The thermometer on the bike said 18 degrees when I woke up this
morning. We had been warm in our bags, but by the time coffee and
grits were put down, our fingers and toes were numb. What was there to
do but strip naked and jump in the water?
The day before we had climbed our highest pass yet, 7440'. It was a
great ride, starting in dry scrubland as we left Silver City, climbing
through dry juniper-pinyon forests.
There was very little traffic on this twisty and steep road, and every
time we rounded a corner, we were met with a completely different
Spruce and fir trees were just starting to show up as we crested out
final summit, and a stunning view of the Gila Wilderness opened up
beneath us. The last several miles of the day were a screaming drop
into the valley, where we found a campsite at the Gila Hot Springs
campground, populated by a unique mix of small rv campers, surfers
from Florida, and old hippies.
A nice long soak in the hot springs set us right up, but walking back
to the campsite with wet shorts in sub freezing weather was chilly
So this morning we had learned the lesson of the wet shorts, and we
stripped to the skin and joined the naked hippie rv campers in the hot
spring, where we were offered a morning "toke" and favored with 9-11
Dry-shorted and toasty warm, we hopped on the bikes, bellies full of
grits and hippie tacos. Where might a stranger find grits, in a land
where people say "what's grits?" They hide grits with the Mexican
food, labeled as "yellow cornmeal polenta". Ha!
A few miles down the road, the only bridge to the Gila Cliff Dwellings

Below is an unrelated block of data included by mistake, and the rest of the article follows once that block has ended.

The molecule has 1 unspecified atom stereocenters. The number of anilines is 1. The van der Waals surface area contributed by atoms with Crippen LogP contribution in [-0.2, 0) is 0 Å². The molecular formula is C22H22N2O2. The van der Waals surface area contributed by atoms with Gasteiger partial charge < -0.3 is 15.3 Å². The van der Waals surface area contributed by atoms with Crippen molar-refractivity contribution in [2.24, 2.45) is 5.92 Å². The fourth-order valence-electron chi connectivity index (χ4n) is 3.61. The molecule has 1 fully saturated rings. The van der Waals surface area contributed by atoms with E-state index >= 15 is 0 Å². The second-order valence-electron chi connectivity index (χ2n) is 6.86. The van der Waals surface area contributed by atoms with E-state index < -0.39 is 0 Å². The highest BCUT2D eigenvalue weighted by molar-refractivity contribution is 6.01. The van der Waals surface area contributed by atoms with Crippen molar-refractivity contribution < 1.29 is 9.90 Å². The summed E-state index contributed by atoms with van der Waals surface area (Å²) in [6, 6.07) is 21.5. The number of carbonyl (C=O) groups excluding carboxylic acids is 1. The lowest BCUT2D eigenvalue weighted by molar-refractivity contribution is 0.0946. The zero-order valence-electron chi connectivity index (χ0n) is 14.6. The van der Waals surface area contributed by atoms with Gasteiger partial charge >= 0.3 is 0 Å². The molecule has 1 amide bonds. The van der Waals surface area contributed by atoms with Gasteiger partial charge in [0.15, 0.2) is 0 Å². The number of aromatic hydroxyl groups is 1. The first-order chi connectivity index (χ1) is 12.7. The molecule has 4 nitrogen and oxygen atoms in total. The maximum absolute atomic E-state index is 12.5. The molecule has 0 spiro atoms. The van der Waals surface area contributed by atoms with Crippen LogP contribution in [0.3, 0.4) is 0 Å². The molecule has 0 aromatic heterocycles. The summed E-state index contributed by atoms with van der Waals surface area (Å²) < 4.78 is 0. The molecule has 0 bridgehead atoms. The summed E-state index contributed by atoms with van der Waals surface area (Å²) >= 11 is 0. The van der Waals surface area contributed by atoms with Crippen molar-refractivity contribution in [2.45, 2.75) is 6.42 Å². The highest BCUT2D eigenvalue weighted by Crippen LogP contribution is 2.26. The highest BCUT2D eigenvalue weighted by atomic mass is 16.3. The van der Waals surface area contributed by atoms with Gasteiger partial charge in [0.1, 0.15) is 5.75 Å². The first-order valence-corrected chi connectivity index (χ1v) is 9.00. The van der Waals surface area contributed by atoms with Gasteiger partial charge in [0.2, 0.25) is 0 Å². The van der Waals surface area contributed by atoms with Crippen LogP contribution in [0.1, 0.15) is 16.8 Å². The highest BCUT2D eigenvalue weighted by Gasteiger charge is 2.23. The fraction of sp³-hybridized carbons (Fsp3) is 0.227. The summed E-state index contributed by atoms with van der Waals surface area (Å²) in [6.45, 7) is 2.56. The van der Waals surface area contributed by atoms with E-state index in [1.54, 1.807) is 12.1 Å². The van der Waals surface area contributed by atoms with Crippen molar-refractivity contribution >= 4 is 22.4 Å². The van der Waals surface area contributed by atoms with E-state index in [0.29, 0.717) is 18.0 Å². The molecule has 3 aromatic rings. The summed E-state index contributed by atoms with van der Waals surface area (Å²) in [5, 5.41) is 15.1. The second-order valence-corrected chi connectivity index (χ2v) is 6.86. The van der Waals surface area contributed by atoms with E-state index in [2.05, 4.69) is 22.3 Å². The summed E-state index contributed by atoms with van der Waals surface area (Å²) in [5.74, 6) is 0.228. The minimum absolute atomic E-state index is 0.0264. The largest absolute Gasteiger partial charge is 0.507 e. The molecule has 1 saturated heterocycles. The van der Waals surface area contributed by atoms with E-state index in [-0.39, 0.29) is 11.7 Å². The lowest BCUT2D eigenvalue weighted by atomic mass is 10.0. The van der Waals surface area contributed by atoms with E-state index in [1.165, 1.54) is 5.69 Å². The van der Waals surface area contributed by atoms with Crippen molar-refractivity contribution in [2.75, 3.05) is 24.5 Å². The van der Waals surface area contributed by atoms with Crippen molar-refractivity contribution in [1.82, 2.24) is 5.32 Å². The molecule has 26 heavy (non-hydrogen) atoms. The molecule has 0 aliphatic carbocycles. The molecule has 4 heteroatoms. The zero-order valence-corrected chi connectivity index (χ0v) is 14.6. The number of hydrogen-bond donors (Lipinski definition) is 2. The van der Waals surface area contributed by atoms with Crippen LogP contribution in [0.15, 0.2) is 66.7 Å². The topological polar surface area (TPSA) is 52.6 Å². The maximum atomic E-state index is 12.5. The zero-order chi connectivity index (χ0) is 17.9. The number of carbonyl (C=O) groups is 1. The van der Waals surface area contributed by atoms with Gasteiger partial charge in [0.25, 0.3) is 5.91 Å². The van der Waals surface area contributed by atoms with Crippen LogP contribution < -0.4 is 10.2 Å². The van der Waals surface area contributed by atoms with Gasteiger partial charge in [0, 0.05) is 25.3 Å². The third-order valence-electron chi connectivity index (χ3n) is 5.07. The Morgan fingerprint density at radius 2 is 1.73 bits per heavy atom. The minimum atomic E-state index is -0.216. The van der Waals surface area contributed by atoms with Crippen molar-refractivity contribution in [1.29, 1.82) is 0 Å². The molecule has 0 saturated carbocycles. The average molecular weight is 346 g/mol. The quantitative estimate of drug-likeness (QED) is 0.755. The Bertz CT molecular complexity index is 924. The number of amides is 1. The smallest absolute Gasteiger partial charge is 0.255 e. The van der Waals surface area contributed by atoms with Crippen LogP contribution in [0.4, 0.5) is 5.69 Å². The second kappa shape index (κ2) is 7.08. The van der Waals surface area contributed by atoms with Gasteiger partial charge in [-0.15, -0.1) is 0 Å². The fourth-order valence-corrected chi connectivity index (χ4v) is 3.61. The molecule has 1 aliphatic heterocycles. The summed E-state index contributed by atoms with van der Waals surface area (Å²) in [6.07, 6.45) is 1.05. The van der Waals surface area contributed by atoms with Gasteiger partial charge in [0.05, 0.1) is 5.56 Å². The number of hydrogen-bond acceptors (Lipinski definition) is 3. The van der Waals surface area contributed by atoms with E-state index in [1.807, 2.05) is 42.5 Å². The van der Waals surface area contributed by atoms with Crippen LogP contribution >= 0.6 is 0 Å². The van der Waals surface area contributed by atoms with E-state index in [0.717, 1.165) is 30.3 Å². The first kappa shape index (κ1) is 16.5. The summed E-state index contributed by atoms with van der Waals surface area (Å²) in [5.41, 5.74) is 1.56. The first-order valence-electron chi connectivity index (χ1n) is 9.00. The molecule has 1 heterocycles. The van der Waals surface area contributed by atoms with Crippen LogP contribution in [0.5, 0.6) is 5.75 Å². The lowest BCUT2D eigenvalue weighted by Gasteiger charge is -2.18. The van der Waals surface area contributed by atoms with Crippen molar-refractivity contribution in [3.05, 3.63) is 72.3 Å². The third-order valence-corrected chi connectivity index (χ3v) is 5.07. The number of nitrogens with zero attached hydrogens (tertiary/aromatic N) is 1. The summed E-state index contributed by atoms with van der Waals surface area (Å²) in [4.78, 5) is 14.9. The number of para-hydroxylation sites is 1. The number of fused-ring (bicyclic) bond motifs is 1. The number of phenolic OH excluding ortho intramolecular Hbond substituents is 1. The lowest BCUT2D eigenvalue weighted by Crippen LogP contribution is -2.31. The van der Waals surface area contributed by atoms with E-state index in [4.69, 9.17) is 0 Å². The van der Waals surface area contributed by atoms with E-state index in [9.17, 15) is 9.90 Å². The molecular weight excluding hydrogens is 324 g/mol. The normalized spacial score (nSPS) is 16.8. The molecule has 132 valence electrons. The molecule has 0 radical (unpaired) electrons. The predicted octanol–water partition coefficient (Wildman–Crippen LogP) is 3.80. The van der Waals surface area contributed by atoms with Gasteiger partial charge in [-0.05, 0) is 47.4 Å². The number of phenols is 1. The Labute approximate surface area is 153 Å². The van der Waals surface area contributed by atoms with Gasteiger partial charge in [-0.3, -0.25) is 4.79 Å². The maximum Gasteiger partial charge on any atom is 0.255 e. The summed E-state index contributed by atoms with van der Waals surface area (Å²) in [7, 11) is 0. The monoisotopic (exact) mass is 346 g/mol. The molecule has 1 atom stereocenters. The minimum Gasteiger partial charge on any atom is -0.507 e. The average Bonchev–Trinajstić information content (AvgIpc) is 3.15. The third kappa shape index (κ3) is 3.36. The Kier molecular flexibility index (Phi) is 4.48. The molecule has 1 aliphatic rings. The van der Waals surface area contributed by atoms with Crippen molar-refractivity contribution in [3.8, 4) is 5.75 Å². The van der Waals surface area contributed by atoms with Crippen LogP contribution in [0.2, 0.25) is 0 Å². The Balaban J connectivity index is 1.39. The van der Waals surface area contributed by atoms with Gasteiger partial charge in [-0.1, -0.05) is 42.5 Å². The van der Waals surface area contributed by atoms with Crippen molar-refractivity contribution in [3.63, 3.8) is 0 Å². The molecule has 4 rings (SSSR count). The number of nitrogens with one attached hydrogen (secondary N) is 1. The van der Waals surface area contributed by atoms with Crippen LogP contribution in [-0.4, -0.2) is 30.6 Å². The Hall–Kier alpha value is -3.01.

had been washed out, and only bike and pedestrian could cross. It was
the first time in our entire trip that we got such looks of envy,
passing the formerly car bound down the final 1.5 miles of road to the
cliff dwellings trailhead.
After our short hike at the site came decision time. We had thousands
of feet to climb, and bad weather was setting in. If we got caught in
the high pass, it would be a chilly night. We had met enough of th rv-
ers that we thought we could bum a ride over the next couple of passes
into the low land below, where the weather would present not a mortal
threat, but merely severe discomfort.
Of course we decided to push for it, and we began to climb up the hill
we decended yesterday, 1500 feet in five miles, with some slopes of
8%. There is a professional bike race called the Gila Monster that
makes this same out and back trip, and this is truly a monster! In my
lowest gear, I struggled to keep my feet moving, the road a never
ending ribbon stretching up and up in front of us.
A few miles in, the wind began to pick up, boxing the compass. Icy
gusts of 20 mph cut through my sweat-soaked shirt, checking my
miserable, strained 4 mph to a near standstill. Adam climbed on out of
sight, and the mountains and grand views we enjoyed the day before
disappeared in rain and snow.
The first snow began to fall on us as we summited the pass, so light
at first that Adam thought I was seeing things. We threw on our warm
gear after climbing in shorts and t-shirts. Adam busted out a set of
pushups to spit in the mountain's eye and we set off down the mountain
in thickening snow. By the time we reached bottom, snow was falling
steadily, sticking to our jackets and hats.
At a small "fine dining restaraunt and motel" the waitress called down
the road to see if she could find us a sheltered camping spot. That
put us in the care of Francis, a retired inn owner a few miles down
the road. She was worried about people camping in the worsening storm,
and offered us a 170$ cottage for 50$. This even though she's closed
for her birthday this weekend!
So tonight we sleep in warmth and watch tv, as the snow piles up
outside. I won't get to send this post untill tomorrow, we haven't had
cell service since we left Silver City. Tommorow we face Emmory Pass,
the highest point left on our route, and our biggest hill yet,
climbing past 8200 feet. If snow doesn't block the pass, after that
summit, it's downhill all the way to the Mississippi.